‘I’ve got this rash on the top of my foot. I don’t know what it is.’
I roll my chair back for a better view of the complicated leather high-heeled boots that go up to her knees. I try, though the medium of waggling one eyebrow, to suggest that my superpower X-ray vision is not working too well today.
She gets the message. ‘Would you like me to take my boots off?’
I give her a reassuring smile. ‘It would help. Take your time. We have the day ahead of us.’ She starts to undo the first buckle of six.
I get 10 minutes with a patient. TEN MINUTES. During that time I have to establish some sort of relationship, find the problem, take a history, examine the relevant part, make a diagnosis, formulate a treatment and a follow-up, prescribe, and document the encounter. It just does not bloody help if six of those 10 minutes are taken up with my patient removing a pair of boots. I’m as keen on a lady in leather boots as the next man. But there’s a time and a place. And it’s not now.
Another patient is distressed by her acne. ‘It’s awful, doctor. Look!’ And I do look, I really do, but I don’t see it. Because she is wearing the kind of mask-like make-up that might make a geisha think: ‘That’s a bit much’.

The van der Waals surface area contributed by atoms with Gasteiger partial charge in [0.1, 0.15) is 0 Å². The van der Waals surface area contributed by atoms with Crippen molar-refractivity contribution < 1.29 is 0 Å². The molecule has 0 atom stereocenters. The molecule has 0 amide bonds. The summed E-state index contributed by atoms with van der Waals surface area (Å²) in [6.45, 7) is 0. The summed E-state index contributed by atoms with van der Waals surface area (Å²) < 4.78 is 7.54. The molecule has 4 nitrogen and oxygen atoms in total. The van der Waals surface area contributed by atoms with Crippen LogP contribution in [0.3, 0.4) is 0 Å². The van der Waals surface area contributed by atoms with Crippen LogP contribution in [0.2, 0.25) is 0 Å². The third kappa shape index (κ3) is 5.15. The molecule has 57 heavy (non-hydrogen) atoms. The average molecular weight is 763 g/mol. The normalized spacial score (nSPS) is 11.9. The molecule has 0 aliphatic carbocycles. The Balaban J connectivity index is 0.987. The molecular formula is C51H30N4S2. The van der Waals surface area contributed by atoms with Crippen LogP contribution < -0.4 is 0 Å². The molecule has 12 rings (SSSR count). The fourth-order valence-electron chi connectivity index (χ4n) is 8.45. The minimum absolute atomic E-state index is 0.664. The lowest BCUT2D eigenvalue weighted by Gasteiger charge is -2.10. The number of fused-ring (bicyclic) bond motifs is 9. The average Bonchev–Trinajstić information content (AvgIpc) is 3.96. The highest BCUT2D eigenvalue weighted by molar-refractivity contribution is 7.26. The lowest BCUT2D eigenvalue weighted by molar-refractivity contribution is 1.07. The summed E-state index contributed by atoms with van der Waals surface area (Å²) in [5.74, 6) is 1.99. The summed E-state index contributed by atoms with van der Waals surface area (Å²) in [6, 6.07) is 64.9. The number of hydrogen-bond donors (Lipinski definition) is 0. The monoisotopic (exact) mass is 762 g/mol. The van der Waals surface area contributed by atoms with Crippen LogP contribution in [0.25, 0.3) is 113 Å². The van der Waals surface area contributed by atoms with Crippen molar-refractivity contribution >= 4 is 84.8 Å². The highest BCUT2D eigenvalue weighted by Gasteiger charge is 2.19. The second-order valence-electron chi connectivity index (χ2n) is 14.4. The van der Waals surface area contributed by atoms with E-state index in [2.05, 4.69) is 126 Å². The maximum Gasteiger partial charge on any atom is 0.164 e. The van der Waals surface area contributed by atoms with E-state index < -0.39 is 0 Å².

‘Look,’ I explain. ‘I have no idea what you are on about. The bogs are down the hall. Wash all that off and we can talk about it.’
Because, these days, I am forced to do more and more in the time available, I am increasingly aware of the time wasted by a lack of forethought by patients. You’ve got a problem with your piss? Why not bring a sample in, rather than acting surprised when I ask for one during the consultation? Some do bring one, admittedly. That minority generally get a hug.
A friend of mine ran a hypertension clinic in Romania. Romania is colder than the UK, but if you’re turning up to a hypertension clinic, you might reasonably expect to have your blood pressure taken. So why wear seven woolly jumpers? My friend found 75% of her time was taken up with first, the patient trying to roll seven woolly jumpers up to the antecubital fossa, failing, and then taking them all off, in an entirely unsexy eastern European version of the dance of the seven veils. Just one minute was left for all the clinical input.
‘My knee hurts, doctor.’ If your knee hurts, you daft bugger, why turn up in jeggings that you bought when you were significantly thinner?
‘I’ll need to have a look,’ I tell her. After a couple of minutes flopping around on the floor like a seal at a marine show exhibition, she has got one leg out. ‘I’ll need to see the other for comparison,’ I tell her, and off she goes again, while I do a Sudoku.
As for my original patient, in the time it has taken you to read this article, she finally gets her boots off. I look. ‘That’s nowt,’ I inform her.
‘Oh thank goodness,’ she says, and goes to put her boots back on, but I am too quick. Grabbing her around the waist, I throw her into the corridor, and moments later the boots clatter the wall above her head.
‘Come back any time,’ I call, as the door slams.
Dr Phil Peverley is a GP in Sunderland.